Written By: Mohammed al-Kibsi
Article Date: Dec 2, 2011 - 7:30:15 PM
Fighting between al-Houthi rebels and Sunni Islamists Salafis wounded at least 26 people in north Yemen on Wednesday, as the new prime minister worked to form a government under GCC initiative to avoid civil war by ensuring a peaceful power transition.
The deal adopted by GCC envisions a government chaired by opposition parties that lead 10 months of protests.
President Saleh signed the GCC brokered deal that was backed by UNSC last week and transferred powers to his vice president Hadi, a step the plan's sponsors said will help end the impasse Yemen has slid into during the past 10 months of unrest.
One of the country's multiple, overlapping regional conflicts flared anew when Houthis ‘ a Shi'ite Muslim sect’ fighters who have rebelled in a northern province along the Saudi border attacked Salafis ‘a Sunni Islamic sect’ whom they have fought over the last week.
A group of Yemeni Salafis -- Sunnis who hold a puritanical creed with followers in Saudi Arabia -- said fighters from the rebel Shi'ite Houthi movement attacked early on Wednesday in Damaj, 150 km (90 miles) north of the capital Sanaa.
A spokesperson of Salafis in Sa’adah province said several students of Dar al-Hadith religious school had been injured in shelling. His group said at least 25 people were killed in Houthi shelling in Dammaj district of Sa’ada province on Saturday and Sunday.
Local sources from Sa’ada said that over 500 Algerian students studying in Dar al-Hadith and their families stranded and could not go back to their country or even have communication with their families back in Algeria.
The sources said that the Algerian students could not even communicate with their embassy in Sana’a because the Algerian authorities did not know about them.
Houthis have accused the Salafis in Sa’adah of working to build military encampments near the Saudi border.
The escalations came as Yemen's interim prime minister Mohammed Basindwah, a former foreign minister who joined the opposition, worked to form a transitional government that he has said will be set in days.
Sources in the opposition said talks with the ruling party were underway on forming a security committee tasked in part with separating the forces of Saleh's partisans and defected army troopers and Islamist militias and tribal fighters affiliated to Sheikh Sadiq al-Ahmar who have fought in the capital.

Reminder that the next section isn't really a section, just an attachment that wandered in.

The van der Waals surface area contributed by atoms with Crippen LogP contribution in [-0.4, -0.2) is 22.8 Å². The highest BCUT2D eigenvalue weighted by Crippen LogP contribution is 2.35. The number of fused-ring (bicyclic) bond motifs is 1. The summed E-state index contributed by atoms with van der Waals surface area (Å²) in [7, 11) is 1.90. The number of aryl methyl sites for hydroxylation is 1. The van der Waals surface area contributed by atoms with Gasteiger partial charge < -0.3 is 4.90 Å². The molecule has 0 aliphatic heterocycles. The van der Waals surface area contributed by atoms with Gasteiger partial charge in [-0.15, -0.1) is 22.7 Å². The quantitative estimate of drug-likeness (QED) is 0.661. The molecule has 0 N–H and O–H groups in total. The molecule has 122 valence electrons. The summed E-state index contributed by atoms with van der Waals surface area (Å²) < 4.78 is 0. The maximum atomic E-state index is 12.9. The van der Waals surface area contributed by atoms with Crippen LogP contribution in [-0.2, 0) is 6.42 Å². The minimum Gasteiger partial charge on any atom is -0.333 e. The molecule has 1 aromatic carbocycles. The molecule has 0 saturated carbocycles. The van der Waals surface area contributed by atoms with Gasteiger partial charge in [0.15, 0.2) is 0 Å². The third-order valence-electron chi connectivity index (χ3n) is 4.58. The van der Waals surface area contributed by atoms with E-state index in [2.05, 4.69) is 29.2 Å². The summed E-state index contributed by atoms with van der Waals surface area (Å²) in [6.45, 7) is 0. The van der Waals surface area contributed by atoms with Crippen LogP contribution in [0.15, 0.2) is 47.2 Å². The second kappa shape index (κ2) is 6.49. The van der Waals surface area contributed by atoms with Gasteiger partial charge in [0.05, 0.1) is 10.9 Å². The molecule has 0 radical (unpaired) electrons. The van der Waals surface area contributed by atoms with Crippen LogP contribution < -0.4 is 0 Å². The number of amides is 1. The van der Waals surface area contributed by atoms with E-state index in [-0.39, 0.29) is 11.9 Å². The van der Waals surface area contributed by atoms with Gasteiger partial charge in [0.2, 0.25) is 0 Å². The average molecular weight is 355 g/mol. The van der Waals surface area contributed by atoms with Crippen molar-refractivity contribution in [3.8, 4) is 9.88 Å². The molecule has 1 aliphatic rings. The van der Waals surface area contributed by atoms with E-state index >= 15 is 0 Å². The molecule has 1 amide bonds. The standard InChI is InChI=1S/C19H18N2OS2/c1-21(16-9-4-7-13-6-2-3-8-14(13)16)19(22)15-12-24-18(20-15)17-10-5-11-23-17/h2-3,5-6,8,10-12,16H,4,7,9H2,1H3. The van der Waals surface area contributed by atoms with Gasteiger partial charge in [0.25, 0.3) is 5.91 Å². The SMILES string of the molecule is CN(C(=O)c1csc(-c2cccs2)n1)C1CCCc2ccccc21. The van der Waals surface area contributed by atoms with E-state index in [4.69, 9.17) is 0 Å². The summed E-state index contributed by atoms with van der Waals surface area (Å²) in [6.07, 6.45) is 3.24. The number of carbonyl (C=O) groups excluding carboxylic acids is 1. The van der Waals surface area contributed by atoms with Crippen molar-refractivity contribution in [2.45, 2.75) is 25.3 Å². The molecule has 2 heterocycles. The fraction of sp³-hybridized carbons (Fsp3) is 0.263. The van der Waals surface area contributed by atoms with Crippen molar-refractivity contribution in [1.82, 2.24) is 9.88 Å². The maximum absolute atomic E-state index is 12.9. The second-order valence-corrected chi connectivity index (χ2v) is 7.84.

In the south the Yemeni wing of al-Qaeda known as the AQAP fears are arose that AQAP could find a foothold, an older political conflict also overshadows the Gulf plan.
Members of MAWJ a secessionist movement who want to undo the territorial union that Saleh presided over in 1990 marched through the southern port of Aden on Wednesday, carrying flags of the former South Yemen, a socialist republic.
The march, which commemorated the 44th anniversary of the south's independence from Britain, reflected the antipathy many southerners feel over the region's treatment under union, which erupted into civil war in 1994.
Tens of thousands have been displaced from the southern Abyan province due to fighting between AQAP who have seized several districts of Aban province and Yemeni forces.
Nearly a year of political unrest has deepened the poverty ratio. A U.N. official said on Tuesday that millions of people were facing a humanitarian crisis.
U.N. assistant secretary-general and deputy emergency relief coordinator Catherine Bragg, after a visit to Yemen, warned of "some of the world's highest malnutrition rates, a breakdown of essential services and a looming health crisis."
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